Poland sees limited room for Russia diplomacy, despite Macron overtures
By Joanna Plucinska
WARSAW (Reuters) - Poland sees limited room for diplomacy and dialogue with Russia, a senior Polish official said, despite attempts by French President Emmanuel Macron to persuade Warsaw to rethink its relationship with Moscow.
Macron told The Economist magazine in November it was time to rethink Europe's strategic relationship with Russia. He said there was "some concern" in Poland about his plan, but he was "starting to talk to them."
Poland was in the Soviet sphere of influence for four decades until the collapse of Communist rule, and relations have been strained more recently by Russia's annexation of Crimea in 2014 and differences over a plane crash in Russia that killed President Lech Kaczynski and 95 others in 2010.
"Today the room for diplomacy is limited. Room for dialogue is limited," Krzysztof Szczerski, a senior presidential aide, told Reuters in an interview this week in which he said Macron was expected to visit Poland in the first half of next year.
"Russian politics could change, it could open the road for wider dialogue, but it would require a shift in conditions. First of all, a departure from the politics of force in the region."
Russia's lack of willingness to share the wreckage, the black box flight recorders and other evidence from the Smolensk crash site have harmed relations, he added.
"The Russian side's decision to keep the conditions surrounding (the Smolensk crash) a mystery is a weight on relations between Poland and Russia," Szczerski said.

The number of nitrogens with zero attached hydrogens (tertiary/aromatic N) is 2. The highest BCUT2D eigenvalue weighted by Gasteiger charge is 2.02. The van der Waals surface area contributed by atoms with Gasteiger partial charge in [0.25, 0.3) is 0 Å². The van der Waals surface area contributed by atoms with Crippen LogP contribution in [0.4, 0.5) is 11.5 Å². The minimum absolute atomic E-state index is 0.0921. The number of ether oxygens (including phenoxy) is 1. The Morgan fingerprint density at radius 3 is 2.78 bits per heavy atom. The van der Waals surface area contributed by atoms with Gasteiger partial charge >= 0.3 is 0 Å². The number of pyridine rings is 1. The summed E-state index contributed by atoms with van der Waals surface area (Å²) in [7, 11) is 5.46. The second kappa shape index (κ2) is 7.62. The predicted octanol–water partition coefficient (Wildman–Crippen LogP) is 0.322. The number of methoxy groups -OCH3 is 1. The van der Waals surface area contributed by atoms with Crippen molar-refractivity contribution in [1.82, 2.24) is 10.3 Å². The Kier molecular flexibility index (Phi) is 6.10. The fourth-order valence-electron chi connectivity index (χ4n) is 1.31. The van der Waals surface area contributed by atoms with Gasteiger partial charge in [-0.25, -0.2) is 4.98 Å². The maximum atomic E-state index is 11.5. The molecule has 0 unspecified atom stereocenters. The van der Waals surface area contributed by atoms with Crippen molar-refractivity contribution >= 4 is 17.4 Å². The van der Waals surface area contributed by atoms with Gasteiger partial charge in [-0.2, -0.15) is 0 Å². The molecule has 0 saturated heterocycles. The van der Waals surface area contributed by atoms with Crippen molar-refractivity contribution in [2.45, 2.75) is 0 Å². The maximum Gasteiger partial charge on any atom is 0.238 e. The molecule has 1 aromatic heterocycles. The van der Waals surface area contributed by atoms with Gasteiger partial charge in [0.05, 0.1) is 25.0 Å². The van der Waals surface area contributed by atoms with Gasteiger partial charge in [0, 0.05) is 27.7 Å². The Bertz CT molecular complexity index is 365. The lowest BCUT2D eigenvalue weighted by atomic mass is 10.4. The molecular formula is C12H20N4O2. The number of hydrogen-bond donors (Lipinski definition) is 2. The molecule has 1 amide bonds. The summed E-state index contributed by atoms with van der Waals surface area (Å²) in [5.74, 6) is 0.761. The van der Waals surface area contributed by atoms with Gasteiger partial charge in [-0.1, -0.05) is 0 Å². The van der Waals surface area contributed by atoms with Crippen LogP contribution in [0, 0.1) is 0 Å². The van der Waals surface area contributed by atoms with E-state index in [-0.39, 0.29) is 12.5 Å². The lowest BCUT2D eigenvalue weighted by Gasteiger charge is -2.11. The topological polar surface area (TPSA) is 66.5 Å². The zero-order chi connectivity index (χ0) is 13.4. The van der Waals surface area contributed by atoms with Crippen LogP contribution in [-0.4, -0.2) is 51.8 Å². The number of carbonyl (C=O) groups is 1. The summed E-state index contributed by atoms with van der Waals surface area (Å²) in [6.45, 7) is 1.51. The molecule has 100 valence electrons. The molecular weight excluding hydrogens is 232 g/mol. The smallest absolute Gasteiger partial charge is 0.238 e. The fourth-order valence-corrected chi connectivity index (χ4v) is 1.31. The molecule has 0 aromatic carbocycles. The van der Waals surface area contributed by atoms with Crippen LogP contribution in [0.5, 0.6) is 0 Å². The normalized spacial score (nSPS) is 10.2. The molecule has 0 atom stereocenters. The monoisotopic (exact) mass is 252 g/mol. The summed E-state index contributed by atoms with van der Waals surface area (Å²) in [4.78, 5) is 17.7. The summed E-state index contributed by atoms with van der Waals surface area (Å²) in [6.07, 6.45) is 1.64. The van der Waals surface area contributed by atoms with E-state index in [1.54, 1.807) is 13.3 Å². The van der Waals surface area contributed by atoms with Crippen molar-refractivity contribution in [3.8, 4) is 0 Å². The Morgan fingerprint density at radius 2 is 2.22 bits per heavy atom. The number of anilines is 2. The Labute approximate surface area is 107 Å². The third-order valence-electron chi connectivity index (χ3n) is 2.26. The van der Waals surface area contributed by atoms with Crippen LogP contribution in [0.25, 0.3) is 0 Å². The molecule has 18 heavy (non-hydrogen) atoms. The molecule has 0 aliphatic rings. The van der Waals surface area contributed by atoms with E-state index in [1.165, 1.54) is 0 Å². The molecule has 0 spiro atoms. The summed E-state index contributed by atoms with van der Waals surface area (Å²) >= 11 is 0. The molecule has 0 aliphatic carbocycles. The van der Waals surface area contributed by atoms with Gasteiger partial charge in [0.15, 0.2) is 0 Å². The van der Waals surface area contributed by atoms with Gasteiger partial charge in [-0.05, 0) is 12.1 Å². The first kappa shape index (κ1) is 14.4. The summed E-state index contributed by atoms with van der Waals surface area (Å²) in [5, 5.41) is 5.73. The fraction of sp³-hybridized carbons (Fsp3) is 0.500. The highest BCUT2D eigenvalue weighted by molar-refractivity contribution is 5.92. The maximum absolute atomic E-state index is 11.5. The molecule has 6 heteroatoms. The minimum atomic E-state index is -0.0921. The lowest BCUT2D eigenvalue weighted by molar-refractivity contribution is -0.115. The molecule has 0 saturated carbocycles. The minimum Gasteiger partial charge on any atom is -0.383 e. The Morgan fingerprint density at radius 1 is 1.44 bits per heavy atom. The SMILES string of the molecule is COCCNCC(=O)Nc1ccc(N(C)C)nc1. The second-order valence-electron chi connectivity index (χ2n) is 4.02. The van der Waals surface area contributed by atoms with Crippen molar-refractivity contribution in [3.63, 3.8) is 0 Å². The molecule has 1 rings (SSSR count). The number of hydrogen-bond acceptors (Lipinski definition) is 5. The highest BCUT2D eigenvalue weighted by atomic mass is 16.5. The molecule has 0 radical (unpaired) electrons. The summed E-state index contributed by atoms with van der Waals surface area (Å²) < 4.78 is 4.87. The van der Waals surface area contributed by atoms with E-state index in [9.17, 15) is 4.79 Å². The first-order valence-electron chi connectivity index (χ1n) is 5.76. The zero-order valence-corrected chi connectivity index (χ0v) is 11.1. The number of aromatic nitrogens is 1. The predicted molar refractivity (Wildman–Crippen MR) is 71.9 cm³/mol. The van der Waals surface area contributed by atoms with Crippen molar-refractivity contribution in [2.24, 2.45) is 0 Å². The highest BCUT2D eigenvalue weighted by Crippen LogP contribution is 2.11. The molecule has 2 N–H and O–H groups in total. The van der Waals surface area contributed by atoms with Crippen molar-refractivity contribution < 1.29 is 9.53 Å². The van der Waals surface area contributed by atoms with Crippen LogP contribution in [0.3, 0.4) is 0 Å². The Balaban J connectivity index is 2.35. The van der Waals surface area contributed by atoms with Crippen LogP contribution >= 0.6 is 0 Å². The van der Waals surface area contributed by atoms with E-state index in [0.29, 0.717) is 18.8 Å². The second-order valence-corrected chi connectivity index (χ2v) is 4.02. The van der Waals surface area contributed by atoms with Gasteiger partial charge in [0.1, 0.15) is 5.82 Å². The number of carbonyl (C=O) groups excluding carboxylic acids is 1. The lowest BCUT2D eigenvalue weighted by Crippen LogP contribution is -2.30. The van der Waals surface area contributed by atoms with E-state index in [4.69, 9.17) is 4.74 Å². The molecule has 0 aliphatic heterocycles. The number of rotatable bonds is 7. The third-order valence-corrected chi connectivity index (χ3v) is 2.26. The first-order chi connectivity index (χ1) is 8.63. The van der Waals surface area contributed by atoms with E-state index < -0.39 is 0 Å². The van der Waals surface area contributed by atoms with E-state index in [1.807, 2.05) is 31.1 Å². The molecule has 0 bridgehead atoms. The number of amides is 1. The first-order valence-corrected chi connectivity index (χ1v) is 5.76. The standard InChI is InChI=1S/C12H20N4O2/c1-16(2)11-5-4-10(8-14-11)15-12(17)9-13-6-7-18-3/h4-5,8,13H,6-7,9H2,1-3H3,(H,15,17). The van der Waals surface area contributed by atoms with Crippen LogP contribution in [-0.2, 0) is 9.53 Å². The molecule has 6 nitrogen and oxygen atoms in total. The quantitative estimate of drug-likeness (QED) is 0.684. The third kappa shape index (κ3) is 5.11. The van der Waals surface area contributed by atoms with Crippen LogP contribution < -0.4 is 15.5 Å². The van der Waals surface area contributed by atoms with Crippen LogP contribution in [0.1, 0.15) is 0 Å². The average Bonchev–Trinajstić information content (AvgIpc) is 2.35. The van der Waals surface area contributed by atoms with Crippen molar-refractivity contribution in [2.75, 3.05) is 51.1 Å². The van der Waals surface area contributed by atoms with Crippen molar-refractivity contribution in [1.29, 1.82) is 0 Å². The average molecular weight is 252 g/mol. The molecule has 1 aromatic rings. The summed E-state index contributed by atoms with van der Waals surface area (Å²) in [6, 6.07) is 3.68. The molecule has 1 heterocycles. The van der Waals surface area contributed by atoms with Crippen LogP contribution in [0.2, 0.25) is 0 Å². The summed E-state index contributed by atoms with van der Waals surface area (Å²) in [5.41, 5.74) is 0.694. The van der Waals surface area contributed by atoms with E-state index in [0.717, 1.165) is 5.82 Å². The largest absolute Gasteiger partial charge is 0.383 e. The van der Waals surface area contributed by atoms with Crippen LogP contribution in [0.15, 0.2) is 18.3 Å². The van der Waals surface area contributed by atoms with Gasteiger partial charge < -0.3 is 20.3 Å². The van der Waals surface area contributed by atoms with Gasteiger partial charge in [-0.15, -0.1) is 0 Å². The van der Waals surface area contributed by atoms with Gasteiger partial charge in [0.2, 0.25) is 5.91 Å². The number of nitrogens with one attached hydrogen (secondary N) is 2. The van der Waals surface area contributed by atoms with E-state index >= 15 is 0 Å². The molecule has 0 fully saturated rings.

Poles are divided over what caused the president's plane to crash while trying to land in fog at Smolensk military airport on April 10, 2010. Most believe it was a tragic accident but some say it was a planned assassination.
Russia has rejected such suggestions and accusations that it mishandled the remains of Kaczynski and other Polish dignitaries who were killed in the crash before they were handed over to Warsaw.
Russia's annexation of Crimea from Ukraine also caused friction and Poland's foreign and defence policy is built largely on deterrence of Russia.
At receptions in London during a NATO summit this month, Macron listened to the concerns of eastern European leaders, Szczerski said.
Polish President Andrzej Duda said after meeting Macron at the summit that Russia is "no enemy" and described Russia as "a partner and neighbour."
Polish officials had previously said Europe should not consider warming ties with Russia. But Szczerski said Macron had not influenced Duda's position at the summit.
"As a country that neighbours Russia we will never push for antagonism in the West's relationship with Russia, because then we can become a victim of that antagonism," Szczerski said.
Relations between Poland and France have been fragile in recent years, in part since Poland in 2016 called off a $3.5-billion contract for military multipurpose helicopters from Airbus.
(Additional reporting by Michel Rose, Editing by Timothy Heritage)